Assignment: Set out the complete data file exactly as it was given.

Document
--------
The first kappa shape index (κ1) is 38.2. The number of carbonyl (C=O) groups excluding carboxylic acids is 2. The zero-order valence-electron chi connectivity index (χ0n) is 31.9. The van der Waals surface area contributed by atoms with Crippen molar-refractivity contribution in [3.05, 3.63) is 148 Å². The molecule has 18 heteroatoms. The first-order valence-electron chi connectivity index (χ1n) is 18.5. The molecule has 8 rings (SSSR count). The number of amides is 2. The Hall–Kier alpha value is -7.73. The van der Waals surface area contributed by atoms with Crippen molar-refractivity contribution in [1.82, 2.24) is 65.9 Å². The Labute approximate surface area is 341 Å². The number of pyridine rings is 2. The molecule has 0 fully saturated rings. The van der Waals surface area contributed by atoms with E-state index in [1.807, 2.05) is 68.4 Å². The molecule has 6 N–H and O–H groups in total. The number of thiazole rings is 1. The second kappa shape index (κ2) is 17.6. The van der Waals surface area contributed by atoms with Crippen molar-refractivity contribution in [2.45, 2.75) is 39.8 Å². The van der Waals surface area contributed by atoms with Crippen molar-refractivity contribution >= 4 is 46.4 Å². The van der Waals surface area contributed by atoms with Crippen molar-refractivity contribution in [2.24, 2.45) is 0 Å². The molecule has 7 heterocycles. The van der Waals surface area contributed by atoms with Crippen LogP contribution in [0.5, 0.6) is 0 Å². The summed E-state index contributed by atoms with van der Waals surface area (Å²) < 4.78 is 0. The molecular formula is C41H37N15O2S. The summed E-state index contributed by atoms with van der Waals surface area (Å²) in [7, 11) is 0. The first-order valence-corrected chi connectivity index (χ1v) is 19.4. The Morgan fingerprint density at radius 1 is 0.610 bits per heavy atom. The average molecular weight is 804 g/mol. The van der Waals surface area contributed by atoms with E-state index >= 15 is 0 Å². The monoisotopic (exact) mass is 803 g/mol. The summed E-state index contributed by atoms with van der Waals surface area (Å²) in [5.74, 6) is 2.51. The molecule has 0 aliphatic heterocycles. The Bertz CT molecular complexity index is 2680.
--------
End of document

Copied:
The first kappa shape index (κ1) is 38.2. The number of carbonyl (C=O) groups excluding carboxylic acids is 2. The zero-order valence-electron chi connectivity index (χ0n) is 31.9. The van der Waals surface area contributed by atoms with Crippen molar-refractivity contribution in [3.05, 3.63) is 148 Å². The molecule has 18 heteroatoms. The first-order valence-electron chi connectivity index (χ1n) is 18.5. The molecule has 8 rings (SSSR count). The number of amides is 2. The Hall–Kier alpha value is -7.73. The van der Waals surface area contributed by atoms with Crippen molar-refractivity contribution in [1.82, 2.24) is 65.9 Å². The Labute approximate surface area is 341 Å². The number of pyridine rings is 2. The molecule has 0 fully saturated rings. The van der Waals surface area contributed by atoms with E-state index in [1.807, 2.05) is 68.4 Å². The molecule has 6 N–H and O–H groups in total. The number of thiazole rings is 1. The second kappa shape index (κ2) is 17.6. The van der Waals surface area contributed by atoms with Crippen molar-refractivity contribution in [2.45, 2.75) is 39.8 Å². The van der Waals surface area contributed by atoms with Crippen molar-refractivity contribution >= 4 is 46.4 Å². The van der Waals surface area contributed by atoms with Crippen molar-refractivity contribution in [2.24, 2.45) is 0 Å². The molecule has 7 heterocycles. The van der Waals surface area contributed by atoms with Crippen LogP contribution in [0.5, 0.6) is 0 Å². The summed E-state index contributed by atoms with van der Waals surface area (Å²) < 4.78 is 0. The molecular formula is C41H37N15O2S. The summed E-state index contributed by atoms with van der Waals surface area (Å²) in [7, 11) is 0. The first-order valence-corrected chi connectivity index (χ1v) is 19.4. The Morgan fingerprint density at radius 1 is 0.610 bits per heavy atom. The average molecular weight is 804 g/mol. The van der Waals surface area contributed by atoms with E-state index >= 15 is 0 Å². The monoisotopic (exact) mass is 803 g/mol. The summed E-state index contributed by atoms with van der Waals surface area (Å²) in [5.74, 6) is 2.51. The molecule has 0 aliphatic heterocycles. The Bertz CT molecular complexity index is 2680.